Inclusive corporations are more just to employees than exploitive corporations, and the corporations themselves outperform outside shareholder owned corporations.
The simplest form of implementing equitable principles in a corporation is to simply enact profit-sharing in the corporate papers. Apparently in today’s social mindset it needs to be explicitly stated that a corporation only exists through the joint efforts of the humans who supply capital and the humans who supply labor, and as such profit would be split between capital and labor. The next simplest route would be to form a co-op.
There are many paths to forming co-ops, often depending on grants or employee contributions to start up the co-op, while ESOPs are primarily used to leverage a loan for the workers to buy-out an existing corporation. Neither of those paths are readily replicable for an average small business start-up, and most businesses are set-up as exploitive businesses, siphoning all of the profits from the labor of the workforce to the pockets of the owners, rather than enacting profit-sharing. While the nature of that set-up is rarely verbalized, the humans who comprise the labor force are apparently subconsciously aware that they are being exploited and consistently underperform the labor forces in inclusive businesses.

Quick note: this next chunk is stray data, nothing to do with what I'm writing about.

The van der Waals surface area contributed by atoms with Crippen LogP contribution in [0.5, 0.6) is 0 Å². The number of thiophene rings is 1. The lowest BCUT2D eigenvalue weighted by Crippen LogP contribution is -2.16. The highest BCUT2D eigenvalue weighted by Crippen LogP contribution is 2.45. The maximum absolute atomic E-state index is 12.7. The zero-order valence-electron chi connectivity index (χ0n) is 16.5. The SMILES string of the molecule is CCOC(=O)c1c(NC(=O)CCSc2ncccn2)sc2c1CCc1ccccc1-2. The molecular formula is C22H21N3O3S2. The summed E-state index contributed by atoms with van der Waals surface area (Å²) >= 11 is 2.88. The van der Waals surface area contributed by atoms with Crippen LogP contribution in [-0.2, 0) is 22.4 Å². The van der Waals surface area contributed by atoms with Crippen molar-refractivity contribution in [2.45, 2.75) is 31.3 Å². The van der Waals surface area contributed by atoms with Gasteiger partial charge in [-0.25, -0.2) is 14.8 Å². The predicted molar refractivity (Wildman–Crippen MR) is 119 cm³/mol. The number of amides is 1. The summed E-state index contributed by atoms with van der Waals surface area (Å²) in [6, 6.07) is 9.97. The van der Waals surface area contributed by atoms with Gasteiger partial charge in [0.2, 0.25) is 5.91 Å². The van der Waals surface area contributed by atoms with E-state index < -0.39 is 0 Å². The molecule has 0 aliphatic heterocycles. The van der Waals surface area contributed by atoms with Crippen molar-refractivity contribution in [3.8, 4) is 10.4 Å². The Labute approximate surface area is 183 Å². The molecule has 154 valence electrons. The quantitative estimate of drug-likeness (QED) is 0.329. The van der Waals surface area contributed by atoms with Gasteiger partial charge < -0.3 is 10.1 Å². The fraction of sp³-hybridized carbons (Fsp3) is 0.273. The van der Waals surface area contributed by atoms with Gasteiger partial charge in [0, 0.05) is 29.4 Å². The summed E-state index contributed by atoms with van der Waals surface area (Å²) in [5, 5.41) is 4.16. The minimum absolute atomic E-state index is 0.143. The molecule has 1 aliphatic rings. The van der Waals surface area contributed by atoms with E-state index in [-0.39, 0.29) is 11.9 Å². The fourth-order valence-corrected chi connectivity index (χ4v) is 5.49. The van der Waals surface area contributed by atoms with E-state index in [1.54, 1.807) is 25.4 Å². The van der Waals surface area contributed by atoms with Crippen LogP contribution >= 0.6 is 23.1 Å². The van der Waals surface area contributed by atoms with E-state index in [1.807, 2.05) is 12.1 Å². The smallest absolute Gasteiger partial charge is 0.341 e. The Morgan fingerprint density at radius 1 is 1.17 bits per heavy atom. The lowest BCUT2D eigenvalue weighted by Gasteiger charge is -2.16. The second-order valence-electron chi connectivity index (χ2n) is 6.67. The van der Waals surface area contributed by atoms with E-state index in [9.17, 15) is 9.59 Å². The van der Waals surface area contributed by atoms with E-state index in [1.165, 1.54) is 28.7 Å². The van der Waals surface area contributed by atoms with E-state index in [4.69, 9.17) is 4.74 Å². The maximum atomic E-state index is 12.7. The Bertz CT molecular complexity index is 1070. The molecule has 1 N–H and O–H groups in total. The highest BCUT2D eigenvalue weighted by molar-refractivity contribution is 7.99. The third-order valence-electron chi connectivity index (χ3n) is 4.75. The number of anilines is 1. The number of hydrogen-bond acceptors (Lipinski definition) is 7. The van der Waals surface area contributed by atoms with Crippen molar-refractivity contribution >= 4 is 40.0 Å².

By being exploitive of employees and beholden to external shareholders, corporations choose to be less productive. Many would say it is not a conscious choice, that management and shareholders are just following the standard operating procedures for corporations. But enough studies have been performed, and are widely enough available, that at this point in time it should be admitted that corporations are choosing to be exploitive, rather than being equitable and inclusive, and more productive.
Choosing to remain an exploitive corporation is a different dilemma than starting a small business and choosing from the beginning to exploit employees that will create profits solely for the owner. But birthing evil and perpetuating evil are both evil, one or the other is not less evil.
Cross-posted at Equitable Principles